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MIT Technology Review

3-D-Printed Artificial Heart Beats Like the Real Thing But Isn’t Much Use Yet

It pumps blood using ventricles like those of a real heart, but it begins to degrade after just 3,000 beats.

It looks like a real heart. It moves like a real heart. And while it won’t be taking over the job of a real heart any time soon, it does hint at a future of smaller and more human-like artificial organs.

This new silicone heart was developed by researchers at the Functional Materials Laboratory at ETH Zurich in Switzerland. It’s built using 3-D printing techniques, which are increasingly popular for creating synthetic organs, in order to create an internal structure that mimics that of a real human heart, with right and left ventricles.

Unlike the real thing, though, it also includes a central chamber that can be inflated and deflated by an external pump—essentially acting as the muscle. But there’s a bigger limitation than its need for external drive. As the team reports in the journal Artificial Organs, the silicone begins to degrade after 3,000 beats—equivalent to about 45 minutes, which would make it little use in practice.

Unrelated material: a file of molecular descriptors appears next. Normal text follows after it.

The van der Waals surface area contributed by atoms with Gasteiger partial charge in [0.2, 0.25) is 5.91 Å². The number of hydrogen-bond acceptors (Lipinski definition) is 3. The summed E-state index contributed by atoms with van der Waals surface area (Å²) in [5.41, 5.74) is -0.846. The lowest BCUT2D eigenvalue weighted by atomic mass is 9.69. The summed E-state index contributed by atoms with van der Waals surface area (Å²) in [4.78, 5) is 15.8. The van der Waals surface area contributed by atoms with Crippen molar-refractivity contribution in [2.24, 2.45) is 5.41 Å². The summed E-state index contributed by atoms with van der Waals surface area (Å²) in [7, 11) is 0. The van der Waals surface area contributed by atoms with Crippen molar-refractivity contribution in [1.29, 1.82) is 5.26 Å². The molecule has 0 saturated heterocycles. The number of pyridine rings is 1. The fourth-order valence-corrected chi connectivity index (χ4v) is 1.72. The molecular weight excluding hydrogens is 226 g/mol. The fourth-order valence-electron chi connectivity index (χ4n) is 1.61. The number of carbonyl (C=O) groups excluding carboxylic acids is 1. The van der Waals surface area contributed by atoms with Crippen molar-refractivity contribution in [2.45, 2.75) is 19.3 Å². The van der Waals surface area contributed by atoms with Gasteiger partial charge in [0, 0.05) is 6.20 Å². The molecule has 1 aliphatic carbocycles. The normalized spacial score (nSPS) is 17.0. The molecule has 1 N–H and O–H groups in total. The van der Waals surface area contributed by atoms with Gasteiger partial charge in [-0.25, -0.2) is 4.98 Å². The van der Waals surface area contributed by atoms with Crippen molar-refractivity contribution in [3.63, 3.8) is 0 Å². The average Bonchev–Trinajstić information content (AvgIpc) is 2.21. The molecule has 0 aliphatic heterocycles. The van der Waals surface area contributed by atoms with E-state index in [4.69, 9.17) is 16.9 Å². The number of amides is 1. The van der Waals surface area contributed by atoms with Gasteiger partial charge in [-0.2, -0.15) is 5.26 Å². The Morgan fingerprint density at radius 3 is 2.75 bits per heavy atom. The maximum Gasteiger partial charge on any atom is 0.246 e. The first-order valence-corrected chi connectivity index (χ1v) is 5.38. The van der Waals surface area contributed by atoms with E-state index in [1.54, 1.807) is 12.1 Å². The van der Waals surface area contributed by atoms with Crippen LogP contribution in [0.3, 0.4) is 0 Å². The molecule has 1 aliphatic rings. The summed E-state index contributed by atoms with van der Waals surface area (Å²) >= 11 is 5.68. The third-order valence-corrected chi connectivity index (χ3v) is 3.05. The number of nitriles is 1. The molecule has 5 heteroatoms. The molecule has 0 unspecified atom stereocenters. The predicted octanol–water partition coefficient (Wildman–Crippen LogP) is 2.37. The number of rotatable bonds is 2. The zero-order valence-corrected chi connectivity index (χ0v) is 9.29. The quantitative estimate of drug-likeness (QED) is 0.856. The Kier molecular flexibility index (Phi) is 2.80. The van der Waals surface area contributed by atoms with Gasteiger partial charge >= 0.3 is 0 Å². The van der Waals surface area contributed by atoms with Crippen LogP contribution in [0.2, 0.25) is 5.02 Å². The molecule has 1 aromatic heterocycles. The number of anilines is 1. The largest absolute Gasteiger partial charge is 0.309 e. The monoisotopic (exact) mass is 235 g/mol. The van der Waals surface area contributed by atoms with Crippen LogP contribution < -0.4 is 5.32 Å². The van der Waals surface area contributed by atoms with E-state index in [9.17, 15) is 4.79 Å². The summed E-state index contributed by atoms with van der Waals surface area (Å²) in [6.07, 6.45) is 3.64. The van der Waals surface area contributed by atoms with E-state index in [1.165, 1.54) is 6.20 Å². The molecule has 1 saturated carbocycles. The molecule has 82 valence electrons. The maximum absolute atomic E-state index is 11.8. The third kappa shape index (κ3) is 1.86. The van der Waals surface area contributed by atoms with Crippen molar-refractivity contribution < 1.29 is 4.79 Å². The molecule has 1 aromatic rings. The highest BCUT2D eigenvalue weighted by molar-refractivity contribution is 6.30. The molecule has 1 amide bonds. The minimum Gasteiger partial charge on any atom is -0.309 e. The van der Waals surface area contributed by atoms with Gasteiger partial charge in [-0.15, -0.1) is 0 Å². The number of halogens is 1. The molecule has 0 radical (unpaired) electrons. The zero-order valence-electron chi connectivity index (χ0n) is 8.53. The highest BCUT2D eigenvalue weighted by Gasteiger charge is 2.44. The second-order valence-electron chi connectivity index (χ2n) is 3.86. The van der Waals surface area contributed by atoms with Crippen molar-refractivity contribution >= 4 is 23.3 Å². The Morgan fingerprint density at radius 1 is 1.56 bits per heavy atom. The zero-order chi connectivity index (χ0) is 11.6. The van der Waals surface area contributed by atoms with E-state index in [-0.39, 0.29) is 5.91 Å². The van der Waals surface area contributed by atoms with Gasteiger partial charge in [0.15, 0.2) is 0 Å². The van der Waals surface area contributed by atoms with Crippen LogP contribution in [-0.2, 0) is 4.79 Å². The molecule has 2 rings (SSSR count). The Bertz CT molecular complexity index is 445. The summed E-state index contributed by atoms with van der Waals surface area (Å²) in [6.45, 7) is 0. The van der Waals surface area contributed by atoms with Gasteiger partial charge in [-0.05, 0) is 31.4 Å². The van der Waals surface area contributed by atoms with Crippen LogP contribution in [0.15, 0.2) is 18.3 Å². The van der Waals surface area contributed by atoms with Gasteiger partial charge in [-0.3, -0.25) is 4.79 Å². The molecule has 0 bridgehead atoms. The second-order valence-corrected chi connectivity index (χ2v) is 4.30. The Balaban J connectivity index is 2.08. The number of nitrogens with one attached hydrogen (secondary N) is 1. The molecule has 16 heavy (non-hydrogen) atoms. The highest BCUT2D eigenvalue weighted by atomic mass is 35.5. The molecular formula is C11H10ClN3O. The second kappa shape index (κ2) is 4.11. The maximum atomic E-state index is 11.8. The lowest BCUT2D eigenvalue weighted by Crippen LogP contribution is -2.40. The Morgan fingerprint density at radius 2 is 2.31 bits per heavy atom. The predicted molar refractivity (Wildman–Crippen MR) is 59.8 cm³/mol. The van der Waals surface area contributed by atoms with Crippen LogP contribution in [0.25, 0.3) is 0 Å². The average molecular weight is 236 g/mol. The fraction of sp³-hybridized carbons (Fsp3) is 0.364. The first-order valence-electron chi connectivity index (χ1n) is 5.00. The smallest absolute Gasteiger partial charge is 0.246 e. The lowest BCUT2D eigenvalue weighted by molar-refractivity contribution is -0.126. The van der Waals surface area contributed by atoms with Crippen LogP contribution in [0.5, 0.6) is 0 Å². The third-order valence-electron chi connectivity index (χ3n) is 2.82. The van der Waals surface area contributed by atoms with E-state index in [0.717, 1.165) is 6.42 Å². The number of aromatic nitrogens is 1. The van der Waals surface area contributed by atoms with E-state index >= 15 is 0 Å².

Even so, the device does suggest that it might be possible to create better artificial hearts in the coming years. Most current devices use mechanical approaches to pump blood, which can develop faults and can damage the blood they’re pumping. An artificial heart more closely based on human physiology could overcome those issues.

Then again, the best alternative might be to build whole new biological organs from scratch in the lab—but that’s still a little way off yet.

(Read more: Artificial Organs, “3-D-Printed Skin Leads the Way Toward Artificial Organs,”  “Could We Make New Organs?”)